Menstrual cycles typically last four to seven days but differ in various women. Although a woman normally has her period every 28 days, normal menstrual cycles can last anywhere from 21 to 35 days. Menstrual irregularities include missing three or more consecutive periods, having periods that are substantially lighter or heavier than normal, and having cycles that are fewer than 21 days or more than 35 days apart, shares Dr. Ashoka Varshini Panga, Corporate Pathologist, Apollo Diagnostics. In this article, we delve into the irregularities in menstruation as well as how to identify and manage them.
How are irregular menstrual (period) cycles diagnosed?
Dr. Niranjan Nayak, Zonal Technical Chief West, Apollo Diagnostics recommends keeping a detailed note of when your period starts and finishes, the volume of flow, and whether or not you pass significant blood clots if your menstrual cycle has changed in any way. Menstrual cramps or discomfort, bleeding between periods, and other symptoms should also be noted.
- Your medical history and menstrual cycle should be discussed with your doctor.
- They do a physical examination, which can include a Pap test and a pelvic exam.
- The following tests, among others, may be requested by the doctor:
- Blood test to rule out anaemia or other medical conditions
- Samples can be taken from the vagina to check for infections
- A pelvic ultrasound examination to look for ovarian cysts, polyps, or uterine fibroids
To identify endometriosis, hormonal imbalances, or malignant cells, a sample of tissue from the uterine lining is extracted during an endometrial biopsy. A surgery known as laparoscopy, in which the doctor makes a tiny incision in the abdomen and inserts a thin tube with a light attached to examine the uterus and ovaries, may also be used to identify endometriosis or other disorders.
When should you seek medical help in case of irregular menstruation?
If you experience any of the following signs, get medical consultation right away:
- Severe discomfort before, during, or after periods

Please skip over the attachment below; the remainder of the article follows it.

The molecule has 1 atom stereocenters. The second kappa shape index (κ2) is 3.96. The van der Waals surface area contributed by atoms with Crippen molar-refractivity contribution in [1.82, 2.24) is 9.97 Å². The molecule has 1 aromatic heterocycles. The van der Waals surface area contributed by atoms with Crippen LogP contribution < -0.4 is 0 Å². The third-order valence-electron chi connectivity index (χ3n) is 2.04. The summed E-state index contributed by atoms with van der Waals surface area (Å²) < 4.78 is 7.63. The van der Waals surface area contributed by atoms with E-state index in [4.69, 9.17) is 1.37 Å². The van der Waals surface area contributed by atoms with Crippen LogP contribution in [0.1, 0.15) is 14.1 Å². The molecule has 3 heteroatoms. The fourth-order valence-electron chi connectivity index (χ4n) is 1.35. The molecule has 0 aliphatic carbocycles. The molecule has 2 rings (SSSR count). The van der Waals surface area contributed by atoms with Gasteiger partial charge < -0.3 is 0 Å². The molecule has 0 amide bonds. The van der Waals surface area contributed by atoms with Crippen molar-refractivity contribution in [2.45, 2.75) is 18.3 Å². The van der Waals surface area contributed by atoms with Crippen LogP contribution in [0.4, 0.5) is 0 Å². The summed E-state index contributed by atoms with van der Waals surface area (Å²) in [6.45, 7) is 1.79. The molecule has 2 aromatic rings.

- Unusually intense bleeding (soaking a tampon or pad through every hour for two to three hours) or passing big clots
- A strange or unpleasant-smelling vaginal discharge
- Extreme fever
- Duration of more than seven days
- Vaginal bleeds or spotting before or after menstruation or following menopause
- After having experienced normal menstrual cycles, your periods start to become extremely erratic
- Vomiting or nauseous during your period
- Toxic shock syndrome signs include a temperature of above 102 degrees, vomiting, diarrhoea, lightheadedness, or fainting.
How can the risk of irregular menstruation (periods) be reduced?
Dr. Niranjan Nayak suggests some tips for taking care of yourself and managing your period irregularities:
- Engage in moderate exercise and consuming wholesome meals
- If you must lose weight, do so gradually rather than using regimens that severely restrict your food and calorie consumption.
- Ensure that you receive adequate sleep.
- Use relaxation and stress-reduction practices.
- If you are an athlete, reduce the amount of time you spend engaging in strenuous activity. A lot of sports might lead to irregular periods.
- Follow the directions on birth control tablets or other contraceptive methods.
- To prevent infections, replace your sanitary napkins every four to six hours.
Visit a doctor for routine examinations to prevent menstrual issues.
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